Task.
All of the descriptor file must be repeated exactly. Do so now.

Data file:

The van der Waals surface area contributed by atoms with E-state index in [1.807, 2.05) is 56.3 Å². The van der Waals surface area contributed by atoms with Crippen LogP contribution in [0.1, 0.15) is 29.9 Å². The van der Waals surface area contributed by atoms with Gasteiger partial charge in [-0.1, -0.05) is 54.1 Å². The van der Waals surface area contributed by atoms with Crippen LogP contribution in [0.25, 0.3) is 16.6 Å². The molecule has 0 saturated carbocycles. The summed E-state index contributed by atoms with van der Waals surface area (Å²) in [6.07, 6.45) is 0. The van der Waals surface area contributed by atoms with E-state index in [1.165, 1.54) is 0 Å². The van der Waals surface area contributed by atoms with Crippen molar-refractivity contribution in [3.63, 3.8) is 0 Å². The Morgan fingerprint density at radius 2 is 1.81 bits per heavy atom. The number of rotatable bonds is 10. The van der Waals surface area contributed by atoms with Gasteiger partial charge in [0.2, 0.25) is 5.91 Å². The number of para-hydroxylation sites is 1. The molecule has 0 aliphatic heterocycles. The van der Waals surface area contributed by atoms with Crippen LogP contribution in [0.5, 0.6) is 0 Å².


The van der Waals surface area contributed by atoms with E-state index in [1.807, 2.05) is 56.3 Å². The van der Waals surface area contributed by atoms with Crippen LogP contribution in [0.1, 0.15) is 29.9 Å². The van der Waals surface area contributed by atoms with Gasteiger partial charge in [-0.1, -0.05) is 54.1 Å². The van der Waals surface area contributed by atoms with Crippen LogP contribution in [0.25, 0.3) is 16.6 Å². The molecule has 0 saturated carbocycles. The summed E-state index contributed by atoms with van der Waals surface area (Å²) in [6.07, 6.45) is 0. The van der Waals surface area contributed by atoms with E-state index in [1.165, 1.54) is 0 Å². The van der Waals surface area contributed by atoms with Crippen molar-refractivity contribution in [3.63, 3.8) is 0 Å². The Morgan fingerprint density at radius 2 is 1.81 bits per heavy atom. The number of rotatable bonds is 10. The van der Waals surface area contributed by atoms with Gasteiger partial charge in [0.2, 0.25) is 5.91 Å². The number of para-hydroxylation sites is 1. The molecule has 0 aliphatic heterocycles. The van der Waals surface area contributed by atoms with Crippen LogP contribution in [0.5, 0.6) is 0 Å².